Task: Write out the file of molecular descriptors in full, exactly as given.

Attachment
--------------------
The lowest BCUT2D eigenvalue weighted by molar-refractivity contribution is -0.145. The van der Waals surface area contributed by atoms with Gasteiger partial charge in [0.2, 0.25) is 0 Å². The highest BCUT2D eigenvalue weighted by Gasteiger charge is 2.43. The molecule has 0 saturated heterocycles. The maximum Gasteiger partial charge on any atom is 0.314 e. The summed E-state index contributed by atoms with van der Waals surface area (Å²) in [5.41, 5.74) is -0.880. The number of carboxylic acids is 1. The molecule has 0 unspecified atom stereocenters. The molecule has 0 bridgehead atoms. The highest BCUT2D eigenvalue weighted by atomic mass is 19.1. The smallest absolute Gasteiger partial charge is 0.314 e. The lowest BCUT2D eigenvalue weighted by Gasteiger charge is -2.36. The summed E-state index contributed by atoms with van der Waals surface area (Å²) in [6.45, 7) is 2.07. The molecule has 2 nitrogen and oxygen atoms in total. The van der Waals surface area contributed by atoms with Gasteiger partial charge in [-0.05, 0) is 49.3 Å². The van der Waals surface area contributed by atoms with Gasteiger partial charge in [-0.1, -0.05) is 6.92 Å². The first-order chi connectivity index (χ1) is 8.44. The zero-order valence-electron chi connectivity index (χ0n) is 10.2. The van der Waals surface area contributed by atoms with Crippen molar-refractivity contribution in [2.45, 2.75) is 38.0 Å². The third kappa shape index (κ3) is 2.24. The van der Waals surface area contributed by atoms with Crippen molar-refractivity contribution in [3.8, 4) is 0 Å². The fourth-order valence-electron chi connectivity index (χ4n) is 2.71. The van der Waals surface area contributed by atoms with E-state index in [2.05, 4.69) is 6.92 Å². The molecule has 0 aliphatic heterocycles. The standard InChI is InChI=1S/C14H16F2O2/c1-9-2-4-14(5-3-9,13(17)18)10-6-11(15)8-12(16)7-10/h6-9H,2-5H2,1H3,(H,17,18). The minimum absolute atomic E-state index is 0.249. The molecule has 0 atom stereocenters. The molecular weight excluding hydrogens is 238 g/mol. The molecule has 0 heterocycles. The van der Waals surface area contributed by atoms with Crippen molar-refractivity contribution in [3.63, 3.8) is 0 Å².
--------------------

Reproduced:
The lowest BCUT2D eigenvalue weighted by molar-refractivity contribution is -0.145. The van der Waals surface area contributed by atoms with Gasteiger partial charge in [0.2, 0.25) is 0 Å². The highest BCUT2D eigenvalue weighted by Gasteiger charge is 2.43. The molecule has 0 saturated heterocycles. The maximum Gasteiger partial charge on any atom is 0.314 e. The summed E-state index contributed by atoms with van der Waals surface area (Å²) in [5.41, 5.74) is -0.880. The number of carboxylic acids is 1. The molecule has 0 unspecified atom stereocenters. The molecule has 0 bridgehead atoms. The highest BCUT2D eigenvalue weighted by atomic mass is 19.1. The smallest absolute Gasteiger partial charge is 0.314 e. The lowest BCUT2D eigenvalue weighted by Gasteiger charge is -2.36. The summed E-state index contributed by atoms with van der Waals surface area (Å²) in [6.45, 7) is 2.07. The molecule has 2 nitrogen and oxygen atoms in total. The van der Waals surface area contributed by atoms with Gasteiger partial charge in [-0.05, 0) is 49.3 Å². The van der Waals surface area contributed by atoms with Gasteiger partial charge in [-0.1, -0.05) is 6.92 Å². The first-order chi connectivity index (χ1) is 8.44. The zero-order valence-electron chi connectivity index (χ0n) is 10.2. The van der Waals surface area contributed by atoms with Crippen molar-refractivity contribution in [2.45, 2.75) is 38.0 Å². The third kappa shape index (κ3) is 2.24. The van der Waals surface area contributed by atoms with Crippen molar-refractivity contribution in [3.8, 4) is 0 Å². The fourth-order valence-electron chi connectivity index (χ4n) is 2.71. The van der Waals surface area contributed by atoms with E-state index in [2.05, 4.69) is 6.92 Å². The molecule has 0 aliphatic heterocycles. The standard InChI is InChI=1S/C14H16F2O2/c1-9-2-4-14(5-3-9,13(17)18)10-6-11(15)8-12(16)7-10/h6-9H,2-5H2,1H3,(H,17,18). The minimum absolute atomic E-state index is 0.249. The molecule has 0 atom stereocenters. The molecular weight excluding hydrogens is 238 g/mol. The molecule has 0 heterocycles. The van der Waals surface area contributed by atoms with Crippen molar-refractivity contribution in [3.63, 3.8) is 0 Å².